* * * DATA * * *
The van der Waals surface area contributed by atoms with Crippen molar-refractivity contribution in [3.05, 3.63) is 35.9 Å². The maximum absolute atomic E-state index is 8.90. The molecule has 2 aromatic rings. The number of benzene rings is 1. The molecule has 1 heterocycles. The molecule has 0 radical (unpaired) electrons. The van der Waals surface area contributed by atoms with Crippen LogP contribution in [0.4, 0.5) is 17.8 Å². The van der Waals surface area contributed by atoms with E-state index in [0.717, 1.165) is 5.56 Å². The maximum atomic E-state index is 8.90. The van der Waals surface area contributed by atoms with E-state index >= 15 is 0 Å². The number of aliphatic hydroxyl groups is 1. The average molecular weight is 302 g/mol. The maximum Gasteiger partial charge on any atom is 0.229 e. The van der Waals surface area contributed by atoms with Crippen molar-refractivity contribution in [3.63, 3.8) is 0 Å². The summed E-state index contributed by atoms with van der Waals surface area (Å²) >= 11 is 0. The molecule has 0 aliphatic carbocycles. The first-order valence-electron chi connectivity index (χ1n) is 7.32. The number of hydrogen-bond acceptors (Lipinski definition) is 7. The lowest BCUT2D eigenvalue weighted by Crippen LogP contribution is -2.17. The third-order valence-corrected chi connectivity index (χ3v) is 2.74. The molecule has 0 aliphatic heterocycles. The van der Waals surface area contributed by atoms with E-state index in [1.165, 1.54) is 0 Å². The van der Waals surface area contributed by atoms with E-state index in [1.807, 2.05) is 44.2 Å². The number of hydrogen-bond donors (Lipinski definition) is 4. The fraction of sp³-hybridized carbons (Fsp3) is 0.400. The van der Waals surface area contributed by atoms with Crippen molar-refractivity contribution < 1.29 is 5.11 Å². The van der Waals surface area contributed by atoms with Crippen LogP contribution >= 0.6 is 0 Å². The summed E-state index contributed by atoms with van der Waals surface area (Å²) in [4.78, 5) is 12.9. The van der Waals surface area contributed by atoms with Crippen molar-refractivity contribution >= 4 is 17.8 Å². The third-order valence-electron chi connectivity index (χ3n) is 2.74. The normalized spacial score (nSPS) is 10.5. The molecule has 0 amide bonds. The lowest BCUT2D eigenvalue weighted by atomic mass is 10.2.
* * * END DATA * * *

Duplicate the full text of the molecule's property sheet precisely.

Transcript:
The van der Waals surface area contributed by atoms with Crippen molar-refractivity contribution in [3.05, 3.63) is 35.9 Å². The maximum absolute atomic E-state index is 8.90. The molecule has 2 aromatic rings. The number of benzene rings is 1. The molecule has 1 heterocycles. The molecule has 0 radical (unpaired) electrons. The van der Waals surface area contributed by atoms with Crippen LogP contribution in [0.4, 0.5) is 17.8 Å². The van der Waals surface area contributed by atoms with E-state index in [0.717, 1.165) is 5.56 Å². The maximum atomic E-state index is 8.90. The van der Waals surface area contributed by atoms with E-state index >= 15 is 0 Å². The number of aliphatic hydroxyl groups is 1. The average molecular weight is 302 g/mol. The maximum Gasteiger partial charge on any atom is 0.229 e. The van der Waals surface area contributed by atoms with Crippen molar-refractivity contribution in [3.63, 3.8) is 0 Å². The summed E-state index contributed by atoms with van der Waals surface area (Å²) >= 11 is 0. The molecule has 0 aliphatic carbocycles. The first-order valence-electron chi connectivity index (χ1n) is 7.32. The number of hydrogen-bond acceptors (Lipinski definition) is 7. The lowest BCUT2D eigenvalue weighted by Crippen LogP contribution is -2.17. The third-order valence-corrected chi connectivity index (χ3v) is 2.74. The molecule has 0 aliphatic heterocycles. The van der Waals surface area contributed by atoms with E-state index in [1.165, 1.54) is 0 Å². The van der Waals surface area contributed by atoms with E-state index in [1.807, 2.05) is 44.2 Å². The number of hydrogen-bond donors (Lipinski definition) is 4. The fraction of sp³-hybridized carbons (Fsp3) is 0.400. The van der Waals surface area contributed by atoms with Crippen molar-refractivity contribution < 1.29 is 5.11 Å². The van der Waals surface area contributed by atoms with Crippen LogP contribution >= 0.6 is 0 Å². The summed E-state index contributed by atoms with van der Waals surface area (Å²) in [4.78, 5) is 12.9. The van der Waals surface area contributed by atoms with Crippen molar-refractivity contribution >= 4 is 17.8 Å². The third-order valence-electron chi connectivity index (χ3n) is 2.74. The normalized spacial score (nSPS) is 10.5. The molecule has 0 amide bonds. The lowest BCUT2D eigenvalue weighted by atomic mass is 10.2.